Tuesday, August 9, 2011

Terra Incognita - Worldbuilding Part 3 (backgrounds)

The question of supernatural 'races' as player characters in Terra Incognita has been addressed, and the consensus of the voices in my head is that, barring an individual GM's proclivities, PCs should be restricted to ordinary humans. However, this doesn't mean that all characters will have the same origin -- rather, questions of nationality, religion, and social status will define the characters, in ways much more profound than they would in our modern multicultural society. In short, there will be Italians instead of Elves, Protestants instead of Dwarves, peasants instead of Half-Orcs (or whatever -- they certainly don't correspond properly that way).

A race traditionally gives PCs a few bonuses in a few specific areas, showing specialties of the species and culture they come from. First off, I'm not going to go into the ethically murky area of providing attribute adjustments according to culture -- physically and mentally, a human is a human. However, each culture can show certain proclivities and specializations in skills and abilities. So, how does one figure out what nation excels at without diving into rampant stereotypes? Well, I think I have an answer to that. Perhaps not the answer, but an answer.

I've looked into the history of the major European, Middle Eastern, and Asian nations active in Europe in the 16th century, and identified a few notable historical personages from each active in the 16th century and throughout the Renaissance. Modeling the nation's cultural baggage after these famous people gives at least some evidence behind my reasoning, and makes it clear that not everyone from these cultures follow the example of their "models." For example, Italy is famed for its intrigue and politics, as epitomized by Lucrezia Borgia and Niccolo Machiavelli, so Italian PCs will gain bonuses to those areas.

How to address these cultural 'races' depends on the system we're looking at. i've pretty much narrowed things down to True20 and Free FATE, so let's examine them in each system. True20 has a concept called 'backgrounds' -- a background can be a race (elf), a culture (Norseman), or an occupation ('military'). Each background gives a PC extra skill points in two specific skills, two feats (for non-d20 players, feats are small advantages that allow bending the rules), and two "favored feats" that are always available to the PC, no matter what their class. For this concept, I would allow a PC to identify with one of the following as their background : a nation, a religion, or a profession, with the other identifiers providing no bonuses. For example, an Italian character would gain two of the following three feats: "Connected," "Contacts," or "Well-Informed," gain bonuses to two of the three skills "Bluff," "Diplomacy" or "Gather Information," and have their "favored feats" as "Fascinate" and "Well-Informed." He could also be Catholic and an Explorer, but would gain no mechanical benefit from that.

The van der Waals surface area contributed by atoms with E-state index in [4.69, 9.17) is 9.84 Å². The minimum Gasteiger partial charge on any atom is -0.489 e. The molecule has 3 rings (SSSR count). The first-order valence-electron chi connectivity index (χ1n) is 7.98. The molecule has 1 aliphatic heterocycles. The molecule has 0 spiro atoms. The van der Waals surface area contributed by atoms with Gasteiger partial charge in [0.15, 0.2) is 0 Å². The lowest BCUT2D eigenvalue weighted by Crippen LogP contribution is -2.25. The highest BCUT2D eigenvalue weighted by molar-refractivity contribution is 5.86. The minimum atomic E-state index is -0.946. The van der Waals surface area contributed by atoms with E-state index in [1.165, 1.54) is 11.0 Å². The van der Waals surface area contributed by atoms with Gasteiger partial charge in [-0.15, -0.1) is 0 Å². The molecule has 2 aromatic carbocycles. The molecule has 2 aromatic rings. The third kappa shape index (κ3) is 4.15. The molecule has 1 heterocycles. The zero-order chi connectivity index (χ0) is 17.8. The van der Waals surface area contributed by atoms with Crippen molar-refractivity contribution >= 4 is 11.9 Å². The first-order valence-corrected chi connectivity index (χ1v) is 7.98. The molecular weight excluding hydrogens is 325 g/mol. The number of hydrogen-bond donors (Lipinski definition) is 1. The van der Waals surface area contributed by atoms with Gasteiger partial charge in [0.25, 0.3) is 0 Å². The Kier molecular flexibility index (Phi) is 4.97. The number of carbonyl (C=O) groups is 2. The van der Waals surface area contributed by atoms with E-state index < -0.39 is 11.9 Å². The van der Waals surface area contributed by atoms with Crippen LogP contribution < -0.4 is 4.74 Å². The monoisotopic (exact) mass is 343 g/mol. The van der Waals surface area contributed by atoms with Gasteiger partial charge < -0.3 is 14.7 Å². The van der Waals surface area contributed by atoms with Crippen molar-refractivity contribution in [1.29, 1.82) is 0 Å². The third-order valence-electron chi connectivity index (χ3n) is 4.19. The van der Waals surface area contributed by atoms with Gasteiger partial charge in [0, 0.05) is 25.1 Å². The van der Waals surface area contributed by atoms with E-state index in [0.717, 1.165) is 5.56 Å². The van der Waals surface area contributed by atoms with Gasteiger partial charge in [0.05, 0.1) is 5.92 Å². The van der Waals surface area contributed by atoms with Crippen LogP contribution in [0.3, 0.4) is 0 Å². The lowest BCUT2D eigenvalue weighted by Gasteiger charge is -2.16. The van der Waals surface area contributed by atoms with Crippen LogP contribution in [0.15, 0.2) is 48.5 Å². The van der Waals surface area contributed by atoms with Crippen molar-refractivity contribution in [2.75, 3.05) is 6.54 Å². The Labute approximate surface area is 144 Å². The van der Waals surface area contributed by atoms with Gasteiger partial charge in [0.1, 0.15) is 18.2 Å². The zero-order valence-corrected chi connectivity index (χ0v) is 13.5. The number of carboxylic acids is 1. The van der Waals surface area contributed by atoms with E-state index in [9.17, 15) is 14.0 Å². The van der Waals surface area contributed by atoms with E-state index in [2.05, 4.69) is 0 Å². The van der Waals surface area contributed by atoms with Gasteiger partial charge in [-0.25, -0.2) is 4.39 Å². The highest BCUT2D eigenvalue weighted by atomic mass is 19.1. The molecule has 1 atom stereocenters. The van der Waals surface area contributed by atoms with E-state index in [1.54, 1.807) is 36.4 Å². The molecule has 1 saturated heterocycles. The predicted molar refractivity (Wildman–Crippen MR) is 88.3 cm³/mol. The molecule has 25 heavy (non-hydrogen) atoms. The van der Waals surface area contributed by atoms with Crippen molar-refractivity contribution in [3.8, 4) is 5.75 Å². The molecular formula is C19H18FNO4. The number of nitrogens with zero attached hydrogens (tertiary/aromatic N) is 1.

In FATE, things are a little murkier. In base FATE, there is no provision for "races," except perhaps as an Aspect to be invoked -- "Elf of Lothlorien," "Survivor of Italian Politics." However, the rules for Bloodlines I have worked out for City of Lives -- essentially, that a PC gains an Aspect related to their Bloodline and a single free stunt (remember, stunts work like feats, minor ways to break the rules) associated with the Bloodline -- will work fine for Terra Incognita backgrounds as well. Essentially, this is the FATE way of doing the same thing True20 does.

One difficulty I face is that I like the idea of defining a character by religion. Religion was a very important part of a person's identity in 16th century Europe, with the difference between Catholics and Protestants causing wars (let alone Christianity vs. Islam), and I really like the idea of defining a character by their religious denomination and how that influences their world view. However, while I have no problem finding ways that a Catholic might gain an important Aspect ("Earn My Paradise Through Good Works") from their faith, I'm having more trouble coming up with feats, skills, and stunts to provide mechanical benefits that are thematically appropriate. What is a Catholic actually better at than a Confucian, and vice versa?

In any case, these backgrounds provide a further sense of differentiation and individuality to Terra Incognita PCs, without bringing supernatural beings into the mix. Join us next time as we answer a few letters/comments and make a few decisions about the first adventure's plot.